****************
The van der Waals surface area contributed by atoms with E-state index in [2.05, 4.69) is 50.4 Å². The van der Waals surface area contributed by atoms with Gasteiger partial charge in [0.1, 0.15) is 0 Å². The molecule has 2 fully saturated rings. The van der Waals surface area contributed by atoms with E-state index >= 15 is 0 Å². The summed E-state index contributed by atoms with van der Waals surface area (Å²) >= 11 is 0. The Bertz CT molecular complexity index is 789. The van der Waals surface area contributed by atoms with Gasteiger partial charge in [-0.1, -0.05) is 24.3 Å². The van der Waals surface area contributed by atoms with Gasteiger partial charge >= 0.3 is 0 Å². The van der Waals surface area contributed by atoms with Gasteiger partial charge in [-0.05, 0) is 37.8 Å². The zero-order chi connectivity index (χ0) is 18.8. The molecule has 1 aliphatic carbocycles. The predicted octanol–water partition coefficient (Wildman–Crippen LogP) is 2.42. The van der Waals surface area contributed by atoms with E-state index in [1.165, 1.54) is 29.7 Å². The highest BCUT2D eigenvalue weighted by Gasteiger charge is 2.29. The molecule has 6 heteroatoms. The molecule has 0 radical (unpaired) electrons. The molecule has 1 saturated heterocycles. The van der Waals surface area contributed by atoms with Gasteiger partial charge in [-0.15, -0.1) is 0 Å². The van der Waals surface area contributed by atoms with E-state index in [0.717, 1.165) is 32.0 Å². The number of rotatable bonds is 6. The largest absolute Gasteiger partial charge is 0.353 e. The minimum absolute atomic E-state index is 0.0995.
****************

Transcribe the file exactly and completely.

The van der Waals surface area contributed by atoms with E-state index in [2.05, 4.69) is 50.4 Å². The van der Waals surface area contributed by atoms with Gasteiger partial charge in [0.1, 0.15) is 0 Å². The molecule has 2 fully saturated rings. The van der Waals surface area contributed by atoms with E-state index >= 15 is 0 Å². The summed E-state index contributed by atoms with van der Waals surface area (Å²) >= 11 is 0. The Bertz CT molecular complexity index is 789. The van der Waals surface area contributed by atoms with Gasteiger partial charge in [-0.1, -0.05) is 24.3 Å². The van der Waals surface area contributed by atoms with Gasteiger partial charge >= 0.3 is 0 Å². The van der Waals surface area contributed by atoms with Gasteiger partial charge in [-0.05, 0) is 37.8 Å². The zero-order chi connectivity index (χ0) is 18.8. The molecule has 1 aliphatic carbocycles. The predicted octanol–water partition coefficient (Wildman–Crippen LogP) is 2.42. The van der Waals surface area contributed by atoms with E-state index in [1.165, 1.54) is 29.7 Å². The highest BCUT2D eigenvalue weighted by Gasteiger charge is 2.29. The molecule has 6 heteroatoms. The molecule has 0 radical (unpaired) electrons. The molecule has 1 saturated heterocycles. The van der Waals surface area contributed by atoms with Gasteiger partial charge in [-0.15, -0.1) is 0 Å². The van der Waals surface area contributed by atoms with E-state index in [0.717, 1.165) is 32.0 Å². The number of rotatable bonds is 6. The largest absolute Gasteiger partial charge is 0.353 e. The minimum absolute atomic E-state index is 0.0995.